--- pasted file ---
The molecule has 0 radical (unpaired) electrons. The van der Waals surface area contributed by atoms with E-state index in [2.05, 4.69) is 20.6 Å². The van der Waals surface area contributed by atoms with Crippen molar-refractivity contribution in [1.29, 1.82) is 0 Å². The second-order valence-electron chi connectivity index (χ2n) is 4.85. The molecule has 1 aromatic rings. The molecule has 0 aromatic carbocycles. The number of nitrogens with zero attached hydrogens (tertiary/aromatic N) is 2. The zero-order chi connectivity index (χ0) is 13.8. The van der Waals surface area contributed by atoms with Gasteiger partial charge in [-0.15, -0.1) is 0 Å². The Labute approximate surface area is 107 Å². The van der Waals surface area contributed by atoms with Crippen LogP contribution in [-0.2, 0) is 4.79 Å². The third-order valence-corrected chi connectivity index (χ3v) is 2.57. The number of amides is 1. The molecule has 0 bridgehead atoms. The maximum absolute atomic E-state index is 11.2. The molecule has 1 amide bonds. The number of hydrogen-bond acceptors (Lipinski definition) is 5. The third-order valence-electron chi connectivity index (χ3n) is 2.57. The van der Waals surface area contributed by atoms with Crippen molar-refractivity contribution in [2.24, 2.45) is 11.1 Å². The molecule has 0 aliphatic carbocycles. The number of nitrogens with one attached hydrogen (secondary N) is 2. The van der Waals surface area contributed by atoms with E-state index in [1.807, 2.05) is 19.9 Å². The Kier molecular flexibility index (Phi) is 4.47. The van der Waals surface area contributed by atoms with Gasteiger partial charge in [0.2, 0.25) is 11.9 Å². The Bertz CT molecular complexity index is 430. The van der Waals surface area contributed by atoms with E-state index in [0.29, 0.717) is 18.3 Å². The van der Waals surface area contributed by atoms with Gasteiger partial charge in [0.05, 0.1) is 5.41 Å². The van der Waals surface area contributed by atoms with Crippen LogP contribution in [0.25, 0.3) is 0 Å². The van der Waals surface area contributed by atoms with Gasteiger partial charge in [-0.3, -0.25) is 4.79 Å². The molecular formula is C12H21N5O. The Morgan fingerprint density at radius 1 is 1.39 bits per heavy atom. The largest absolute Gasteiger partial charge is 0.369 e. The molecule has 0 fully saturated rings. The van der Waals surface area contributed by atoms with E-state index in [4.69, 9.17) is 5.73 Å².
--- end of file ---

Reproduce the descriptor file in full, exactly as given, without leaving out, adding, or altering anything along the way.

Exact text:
The molecule has 0 radical (unpaired) electrons. The van der Waals surface area contributed by atoms with E-state index in [2.05, 4.69) is 20.6 Å². The van der Waals surface area contributed by atoms with Crippen molar-refractivity contribution in [1.29, 1.82) is 0 Å². The second-order valence-electron chi connectivity index (χ2n) is 4.85. The molecule has 1 aromatic rings. The molecule has 0 aromatic carbocycles. The number of nitrogens with zero attached hydrogens (tertiary/aromatic N) is 2. The zero-order chi connectivity index (χ0) is 13.8. The van der Waals surface area contributed by atoms with Gasteiger partial charge in [-0.15, -0.1) is 0 Å². The Labute approximate surface area is 107 Å². The van der Waals surface area contributed by atoms with Crippen LogP contribution in [-0.2, 0) is 4.79 Å². The third-order valence-corrected chi connectivity index (χ3v) is 2.57. The number of amides is 1. The molecule has 0 bridgehead atoms. The maximum absolute atomic E-state index is 11.2. The molecule has 1 amide bonds. The number of hydrogen-bond acceptors (Lipinski definition) is 5. The third-order valence-electron chi connectivity index (χ3n) is 2.57. The van der Waals surface area contributed by atoms with Crippen molar-refractivity contribution in [2.24, 2.45) is 11.1 Å². The molecule has 0 aliphatic carbocycles. The number of nitrogens with one attached hydrogen (secondary N) is 2. The van der Waals surface area contributed by atoms with E-state index in [1.807, 2.05) is 19.9 Å². The Kier molecular flexibility index (Phi) is 4.47. The van der Waals surface area contributed by atoms with Gasteiger partial charge in [0.2, 0.25) is 11.9 Å². The Bertz CT molecular complexity index is 430. The van der Waals surface area contributed by atoms with E-state index in [0.29, 0.717) is 18.3 Å². The van der Waals surface area contributed by atoms with Gasteiger partial charge in [0.05, 0.1) is 5.41 Å². The van der Waals surface area contributed by atoms with Crippen LogP contribution in [0.25, 0.3) is 0 Å². The van der Waals surface area contributed by atoms with Gasteiger partial charge in [-0.3, -0.25) is 4.79 Å². The molecular formula is C12H21N5O. The Morgan fingerprint density at radius 1 is 1.39 bits per heavy atom. The largest absolute Gasteiger partial charge is 0.369 e. The molecule has 0 fully saturated rings. The van der Waals surface area contributed by atoms with E-state index in [4.69, 9.17) is 5.73 Å².